Old toothbrushes may collect fungi, mold, and other microorganisms over time. These microorganisms can lead to serious health conditions, so keeping them at bay is important. Regularly changing out your toothbrush or toothbrush head means you will limit your exposure and prevent any unnecessary health problems that might occur as a result.
How to Keep Your Toothbrush Clean and Make It Last Longer
As well as changing out your toothbrush every three months, it's important to maintain toothbrush cleanliness. It's best not to share your toothbrush with anybody else – even family members. This causes the transfer of bacteria and could easily share illnesses. Ideally, toothbrushes should be stored so that their heads do not touch, to prevent any transference of bacteria and germs.
Pro tip: It is a common misconception that toothbrush head shields/closed containers improve dental hygiene. In fact, some of these containers encourage bacteria, germs, and mold to multiply in warm, damp conditions. The best way to store toothbrushes is in an upright position in a toothbrush holder, where they can air dry, ensuring that toothbrush heads are not touching.
Signs It’s Time to Change Your Toothbrush
Okay, so we know that we should change our toothbrushes roughly every three months, but there's no one-size-fits-all timeline. It's no different for your toothbrush. There may be some instances where you'll need to change out your toothbrush before the three-month mark. Check your toothbrush weekly and look out for the following signs that it's time for a change.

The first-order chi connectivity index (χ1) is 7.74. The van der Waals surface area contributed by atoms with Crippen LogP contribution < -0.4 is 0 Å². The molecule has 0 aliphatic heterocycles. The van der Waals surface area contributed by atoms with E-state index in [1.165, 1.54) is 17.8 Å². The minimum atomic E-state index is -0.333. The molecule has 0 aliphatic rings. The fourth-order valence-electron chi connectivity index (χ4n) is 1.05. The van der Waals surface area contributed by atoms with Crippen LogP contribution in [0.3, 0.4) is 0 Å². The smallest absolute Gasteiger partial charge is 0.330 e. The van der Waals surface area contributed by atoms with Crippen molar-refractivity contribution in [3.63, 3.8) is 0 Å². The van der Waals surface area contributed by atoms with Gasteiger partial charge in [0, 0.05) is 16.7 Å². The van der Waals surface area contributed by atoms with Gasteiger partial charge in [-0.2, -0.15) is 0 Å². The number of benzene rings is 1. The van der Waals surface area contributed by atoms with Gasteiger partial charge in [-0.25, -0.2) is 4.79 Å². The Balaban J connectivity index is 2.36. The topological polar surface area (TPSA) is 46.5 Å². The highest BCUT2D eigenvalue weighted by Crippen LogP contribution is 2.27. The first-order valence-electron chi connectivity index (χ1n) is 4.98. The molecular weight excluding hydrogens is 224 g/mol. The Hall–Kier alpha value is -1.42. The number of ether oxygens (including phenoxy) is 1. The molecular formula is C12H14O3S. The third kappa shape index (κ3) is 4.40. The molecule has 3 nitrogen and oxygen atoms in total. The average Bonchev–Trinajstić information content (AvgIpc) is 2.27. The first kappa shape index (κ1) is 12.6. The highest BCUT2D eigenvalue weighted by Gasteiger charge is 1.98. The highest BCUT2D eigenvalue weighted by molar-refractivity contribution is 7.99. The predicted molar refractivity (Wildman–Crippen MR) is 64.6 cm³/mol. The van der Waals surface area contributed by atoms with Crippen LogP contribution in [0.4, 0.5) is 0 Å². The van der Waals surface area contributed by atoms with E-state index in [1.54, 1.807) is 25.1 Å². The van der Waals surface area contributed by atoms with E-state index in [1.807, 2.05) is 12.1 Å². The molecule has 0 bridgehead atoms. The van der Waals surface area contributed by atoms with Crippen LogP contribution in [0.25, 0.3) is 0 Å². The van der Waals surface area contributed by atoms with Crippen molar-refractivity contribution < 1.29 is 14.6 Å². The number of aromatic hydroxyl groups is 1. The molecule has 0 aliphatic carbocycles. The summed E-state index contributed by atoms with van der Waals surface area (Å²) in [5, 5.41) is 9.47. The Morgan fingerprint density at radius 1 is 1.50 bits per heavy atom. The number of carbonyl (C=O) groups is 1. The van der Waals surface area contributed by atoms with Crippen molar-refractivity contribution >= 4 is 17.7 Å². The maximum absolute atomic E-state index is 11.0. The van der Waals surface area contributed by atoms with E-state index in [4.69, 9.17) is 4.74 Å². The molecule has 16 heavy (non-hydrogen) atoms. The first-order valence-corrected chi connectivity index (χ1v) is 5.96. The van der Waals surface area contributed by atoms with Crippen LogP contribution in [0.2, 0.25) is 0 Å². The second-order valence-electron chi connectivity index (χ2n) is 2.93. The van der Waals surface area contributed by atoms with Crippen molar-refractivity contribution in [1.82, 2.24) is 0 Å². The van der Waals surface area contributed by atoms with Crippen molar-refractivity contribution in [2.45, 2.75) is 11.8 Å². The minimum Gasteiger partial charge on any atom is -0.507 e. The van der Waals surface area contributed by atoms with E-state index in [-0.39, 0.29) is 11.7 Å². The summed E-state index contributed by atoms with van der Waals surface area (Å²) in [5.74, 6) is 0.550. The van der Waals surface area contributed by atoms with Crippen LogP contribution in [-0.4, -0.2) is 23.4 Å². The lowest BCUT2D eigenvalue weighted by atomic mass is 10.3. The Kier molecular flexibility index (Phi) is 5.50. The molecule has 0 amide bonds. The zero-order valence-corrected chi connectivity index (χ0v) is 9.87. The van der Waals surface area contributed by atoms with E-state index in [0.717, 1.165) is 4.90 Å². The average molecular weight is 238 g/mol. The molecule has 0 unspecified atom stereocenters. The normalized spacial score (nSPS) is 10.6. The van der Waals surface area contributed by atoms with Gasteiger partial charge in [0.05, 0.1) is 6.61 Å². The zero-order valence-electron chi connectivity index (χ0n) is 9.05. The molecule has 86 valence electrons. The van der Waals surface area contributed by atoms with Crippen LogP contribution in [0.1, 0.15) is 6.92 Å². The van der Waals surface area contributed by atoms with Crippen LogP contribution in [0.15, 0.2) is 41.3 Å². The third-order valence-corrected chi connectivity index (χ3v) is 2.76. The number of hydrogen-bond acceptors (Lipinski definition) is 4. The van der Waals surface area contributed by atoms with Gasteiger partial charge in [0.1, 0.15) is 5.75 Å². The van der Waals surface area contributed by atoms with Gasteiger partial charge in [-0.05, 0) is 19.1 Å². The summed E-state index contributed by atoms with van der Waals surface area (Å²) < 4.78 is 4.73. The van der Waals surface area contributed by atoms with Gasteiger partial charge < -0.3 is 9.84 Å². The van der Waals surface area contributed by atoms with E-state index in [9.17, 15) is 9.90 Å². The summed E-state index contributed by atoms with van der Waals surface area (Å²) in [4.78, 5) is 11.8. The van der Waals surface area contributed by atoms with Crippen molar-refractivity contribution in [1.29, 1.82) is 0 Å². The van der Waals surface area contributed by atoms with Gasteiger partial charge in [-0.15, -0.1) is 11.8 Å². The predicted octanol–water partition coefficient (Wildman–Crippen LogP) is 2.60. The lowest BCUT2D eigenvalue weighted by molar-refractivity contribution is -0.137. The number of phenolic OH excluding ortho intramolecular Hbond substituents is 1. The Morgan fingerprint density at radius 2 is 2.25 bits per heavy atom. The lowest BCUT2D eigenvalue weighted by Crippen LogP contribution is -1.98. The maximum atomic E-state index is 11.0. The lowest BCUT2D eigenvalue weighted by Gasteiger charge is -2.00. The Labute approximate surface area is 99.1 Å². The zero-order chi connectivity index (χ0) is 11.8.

1. If you or someone in your household has been sick.
If you've been unwell, the bacteria and viruses causing your sickness will be on your toothbrush. Changing your toothbrush after a period of illness will reduce the likelihood that you will reinfect yourself with these bugs.
Similarly, if a member of your household has been sick, it's best to replace all the toothbrushes stored near that person's brush (even if the toothbrushes haven't come into contact). Bacteria spreads fast and can easily spread the contagion.
2. You notice frayed bristles.
Once you notice those frayed bristles, it's time to change out your toothbrush. Some light fraying isn't the end of the world, but as soon as those bristles start to feel abrasive while you brush or start pointing out every which way, enough is enough! It's time to go out and buy a new toothbrush or replace the brush head if you're using an electric toothbrush.
3. Your teeth don’t feel clean.
Ever noticed your teeth feeling a bit, well, fuzzy? If your teeth don't feel fresh, smooth, and clean after brushing, the likelihood is that they haven't been cleaned very well. The chances are good that your toothbrush isn't what it once was, and it's time for a replacement.
4. You notice a smell.
If you notice your toothbrush starting to smell a bit funky, then stop right there. That's a toothbrush that needs to be gone! A toothbrush that smells is a toothbrush crawling with bacteria, mold, and grime and a surefire sign that you need a new one.
Change out That Brush!
So, there we have it. We should all change our toothbrushes and toothbrush heads regularly to avoid unnecessary bacterial buildup that could lead to infection. To keep our mouths squeaky clean, we should all aim to change our toothbrushes (kids, too!) every three months or at the first sign of significant wear and tear. Our Biodegradable Toothbrush is gentle enough to avoid irritation but firm enough to give your smile the deep, thorough clean it deserves. Plus, our biodegradable bamboo handle means you'll be able to update your oral care regularly while being sustainable. Try yours today!